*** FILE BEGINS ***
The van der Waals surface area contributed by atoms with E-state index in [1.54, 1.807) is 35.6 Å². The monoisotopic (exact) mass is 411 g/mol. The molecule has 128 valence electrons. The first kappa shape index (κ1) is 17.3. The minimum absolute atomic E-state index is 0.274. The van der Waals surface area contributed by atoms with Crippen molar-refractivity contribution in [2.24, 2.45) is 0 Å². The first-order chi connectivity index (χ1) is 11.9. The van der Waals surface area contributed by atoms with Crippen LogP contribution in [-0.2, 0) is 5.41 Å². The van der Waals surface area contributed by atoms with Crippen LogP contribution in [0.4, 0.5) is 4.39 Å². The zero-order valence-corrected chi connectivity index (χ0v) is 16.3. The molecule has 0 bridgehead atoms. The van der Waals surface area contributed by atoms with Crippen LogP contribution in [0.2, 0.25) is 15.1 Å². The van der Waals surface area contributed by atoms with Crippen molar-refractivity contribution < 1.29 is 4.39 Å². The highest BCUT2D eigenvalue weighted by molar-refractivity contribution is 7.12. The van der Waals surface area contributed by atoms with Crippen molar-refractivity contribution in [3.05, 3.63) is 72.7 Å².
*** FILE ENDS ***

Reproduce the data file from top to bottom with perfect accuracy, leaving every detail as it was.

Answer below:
The van der Waals surface area contributed by atoms with E-state index in [1.54, 1.807) is 35.6 Å². The monoisotopic (exact) mass is 411 g/mol. The molecule has 128 valence electrons. The first kappa shape index (κ1) is 17.3. The minimum absolute atomic E-state index is 0.274. The van der Waals surface area contributed by atoms with Crippen molar-refractivity contribution in [2.24, 2.45) is 0 Å². The first-order chi connectivity index (χ1) is 11.9. The van der Waals surface area contributed by atoms with Crippen LogP contribution in [-0.2, 0) is 5.41 Å². The van der Waals surface area contributed by atoms with Crippen LogP contribution in [0.4, 0.5) is 4.39 Å². The zero-order valence-corrected chi connectivity index (χ0v) is 16.3. The molecule has 0 bridgehead atoms. The van der Waals surface area contributed by atoms with Crippen LogP contribution in [0.2, 0.25) is 15.1 Å². The van der Waals surface area contributed by atoms with Crippen molar-refractivity contribution < 1.29 is 4.39 Å². The highest BCUT2D eigenvalue weighted by molar-refractivity contribution is 7.12. The van der Waals surface area contributed by atoms with Crippen molar-refractivity contribution in [3.05, 3.63) is 72.7 Å².